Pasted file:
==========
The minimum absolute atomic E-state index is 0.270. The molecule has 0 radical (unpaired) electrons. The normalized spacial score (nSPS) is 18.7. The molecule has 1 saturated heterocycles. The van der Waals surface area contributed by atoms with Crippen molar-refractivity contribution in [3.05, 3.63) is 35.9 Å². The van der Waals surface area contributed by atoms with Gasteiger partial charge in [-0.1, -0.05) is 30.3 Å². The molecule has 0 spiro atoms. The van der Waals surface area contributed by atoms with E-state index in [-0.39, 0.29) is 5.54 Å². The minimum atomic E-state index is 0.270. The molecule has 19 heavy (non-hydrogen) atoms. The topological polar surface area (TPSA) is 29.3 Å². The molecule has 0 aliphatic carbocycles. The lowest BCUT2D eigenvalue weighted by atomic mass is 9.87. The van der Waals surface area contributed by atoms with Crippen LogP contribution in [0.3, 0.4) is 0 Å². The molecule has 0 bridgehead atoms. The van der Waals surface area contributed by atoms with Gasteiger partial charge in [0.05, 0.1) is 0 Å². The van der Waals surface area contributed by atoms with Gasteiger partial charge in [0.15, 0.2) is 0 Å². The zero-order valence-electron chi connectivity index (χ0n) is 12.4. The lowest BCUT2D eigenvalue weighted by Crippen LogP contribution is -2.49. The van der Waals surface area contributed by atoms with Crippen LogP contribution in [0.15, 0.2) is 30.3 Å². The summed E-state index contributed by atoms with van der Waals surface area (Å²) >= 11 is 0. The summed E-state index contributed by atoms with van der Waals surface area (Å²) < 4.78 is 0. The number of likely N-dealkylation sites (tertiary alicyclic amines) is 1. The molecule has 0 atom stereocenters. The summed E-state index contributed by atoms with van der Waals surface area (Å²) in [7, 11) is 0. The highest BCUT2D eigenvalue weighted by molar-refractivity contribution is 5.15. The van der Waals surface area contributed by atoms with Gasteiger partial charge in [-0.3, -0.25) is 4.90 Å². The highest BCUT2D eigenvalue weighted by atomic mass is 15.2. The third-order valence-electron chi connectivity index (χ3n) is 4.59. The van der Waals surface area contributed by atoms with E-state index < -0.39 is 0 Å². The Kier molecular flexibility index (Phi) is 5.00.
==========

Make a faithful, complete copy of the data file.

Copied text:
The minimum absolute atomic E-state index is 0.270. The molecule has 0 radical (unpaired) electrons. The normalized spacial score (nSPS) is 18.7. The molecule has 1 saturated heterocycles. The van der Waals surface area contributed by atoms with Crippen molar-refractivity contribution in [3.05, 3.63) is 35.9 Å². The van der Waals surface area contributed by atoms with Gasteiger partial charge in [-0.1, -0.05) is 30.3 Å². The molecule has 0 spiro atoms. The van der Waals surface area contributed by atoms with E-state index in [-0.39, 0.29) is 5.54 Å². The minimum atomic E-state index is 0.270. The molecule has 19 heavy (non-hydrogen) atoms. The topological polar surface area (TPSA) is 29.3 Å². The molecule has 0 aliphatic carbocycles. The lowest BCUT2D eigenvalue weighted by atomic mass is 9.87. The van der Waals surface area contributed by atoms with Crippen LogP contribution in [0.3, 0.4) is 0 Å². The molecule has 0 bridgehead atoms. The van der Waals surface area contributed by atoms with Gasteiger partial charge in [0.05, 0.1) is 0 Å². The van der Waals surface area contributed by atoms with Gasteiger partial charge in [0.15, 0.2) is 0 Å². The zero-order valence-electron chi connectivity index (χ0n) is 12.4. The lowest BCUT2D eigenvalue weighted by Crippen LogP contribution is -2.49. The van der Waals surface area contributed by atoms with Crippen LogP contribution in [0.15, 0.2) is 30.3 Å². The summed E-state index contributed by atoms with van der Waals surface area (Å²) >= 11 is 0. The summed E-state index contributed by atoms with van der Waals surface area (Å²) < 4.78 is 0. The number of likely N-dealkylation sites (tertiary alicyclic amines) is 1. The molecule has 0 atom stereocenters. The summed E-state index contributed by atoms with van der Waals surface area (Å²) in [7, 11) is 0. The highest BCUT2D eigenvalue weighted by molar-refractivity contribution is 5.15. The van der Waals surface area contributed by atoms with Gasteiger partial charge in [-0.3, -0.25) is 4.90 Å². The highest BCUT2D eigenvalue weighted by atomic mass is 15.2. The third-order valence-electron chi connectivity index (χ3n) is 4.59. The van der Waals surface area contributed by atoms with E-state index < -0.39 is 0 Å². The Kier molecular flexibility index (Phi) is 5.00.